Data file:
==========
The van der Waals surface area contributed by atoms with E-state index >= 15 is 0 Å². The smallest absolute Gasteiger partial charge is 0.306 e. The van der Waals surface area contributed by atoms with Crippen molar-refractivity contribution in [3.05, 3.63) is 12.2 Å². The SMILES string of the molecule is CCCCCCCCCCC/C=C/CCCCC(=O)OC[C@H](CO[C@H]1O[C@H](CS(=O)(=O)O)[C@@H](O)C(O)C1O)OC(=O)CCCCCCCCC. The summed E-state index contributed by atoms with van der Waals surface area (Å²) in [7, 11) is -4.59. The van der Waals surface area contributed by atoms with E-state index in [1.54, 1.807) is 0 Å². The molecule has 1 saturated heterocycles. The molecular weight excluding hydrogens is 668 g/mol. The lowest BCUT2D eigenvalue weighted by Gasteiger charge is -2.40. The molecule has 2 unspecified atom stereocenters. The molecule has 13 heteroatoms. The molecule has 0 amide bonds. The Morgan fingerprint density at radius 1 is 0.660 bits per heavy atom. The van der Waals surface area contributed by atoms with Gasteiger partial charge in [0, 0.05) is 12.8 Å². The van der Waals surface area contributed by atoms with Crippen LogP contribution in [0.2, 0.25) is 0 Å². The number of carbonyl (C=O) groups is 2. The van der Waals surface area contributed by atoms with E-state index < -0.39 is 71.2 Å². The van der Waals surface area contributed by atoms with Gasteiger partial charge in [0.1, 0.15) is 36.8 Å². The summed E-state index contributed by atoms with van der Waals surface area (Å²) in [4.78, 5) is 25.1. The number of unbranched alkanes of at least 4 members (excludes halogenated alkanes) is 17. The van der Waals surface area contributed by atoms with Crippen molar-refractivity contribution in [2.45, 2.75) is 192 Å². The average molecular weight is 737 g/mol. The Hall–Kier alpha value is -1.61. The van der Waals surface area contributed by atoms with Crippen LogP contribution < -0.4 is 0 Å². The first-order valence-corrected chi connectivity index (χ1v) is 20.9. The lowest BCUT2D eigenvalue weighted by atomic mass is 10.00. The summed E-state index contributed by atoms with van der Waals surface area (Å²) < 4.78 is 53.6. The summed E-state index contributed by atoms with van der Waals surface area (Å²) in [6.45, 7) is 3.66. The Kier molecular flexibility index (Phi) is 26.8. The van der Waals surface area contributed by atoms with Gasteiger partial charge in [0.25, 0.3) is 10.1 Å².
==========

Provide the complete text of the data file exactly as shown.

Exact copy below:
The van der Waals surface area contributed by atoms with E-state index >= 15 is 0 Å². The smallest absolute Gasteiger partial charge is 0.306 e. The van der Waals surface area contributed by atoms with Crippen molar-refractivity contribution in [3.05, 3.63) is 12.2 Å². The SMILES string of the molecule is CCCCCCCCCCC/C=C/CCCCC(=O)OC[C@H](CO[C@H]1O[C@H](CS(=O)(=O)O)[C@@H](O)C(O)C1O)OC(=O)CCCCCCCCC. The summed E-state index contributed by atoms with van der Waals surface area (Å²) in [7, 11) is -4.59. The van der Waals surface area contributed by atoms with E-state index in [1.54, 1.807) is 0 Å². The molecule has 1 saturated heterocycles. The molecular weight excluding hydrogens is 668 g/mol. The lowest BCUT2D eigenvalue weighted by Gasteiger charge is -2.40. The molecule has 2 unspecified atom stereocenters. The molecule has 13 heteroatoms. The molecule has 0 amide bonds. The Morgan fingerprint density at radius 1 is 0.660 bits per heavy atom. The van der Waals surface area contributed by atoms with Gasteiger partial charge in [0, 0.05) is 12.8 Å². The van der Waals surface area contributed by atoms with Crippen LogP contribution in [0.2, 0.25) is 0 Å². The number of carbonyl (C=O) groups is 2. The van der Waals surface area contributed by atoms with E-state index < -0.39 is 71.2 Å². The van der Waals surface area contributed by atoms with Gasteiger partial charge in [0.1, 0.15) is 36.8 Å². The summed E-state index contributed by atoms with van der Waals surface area (Å²) in [4.78, 5) is 25.1. The number of unbranched alkanes of at least 4 members (excludes halogenated alkanes) is 17. The van der Waals surface area contributed by atoms with Crippen molar-refractivity contribution in [2.45, 2.75) is 192 Å². The average molecular weight is 737 g/mol. The Hall–Kier alpha value is -1.61. The van der Waals surface area contributed by atoms with Crippen LogP contribution < -0.4 is 0 Å². The first-order valence-corrected chi connectivity index (χ1v) is 20.9. The lowest BCUT2D eigenvalue weighted by atomic mass is 10.00. The summed E-state index contributed by atoms with van der Waals surface area (Å²) < 4.78 is 53.6. The summed E-state index contributed by atoms with van der Waals surface area (Å²) in [6.45, 7) is 3.66. The Kier molecular flexibility index (Phi) is 26.8. The van der Waals surface area contributed by atoms with Gasteiger partial charge in [0.25, 0.3) is 10.1 Å².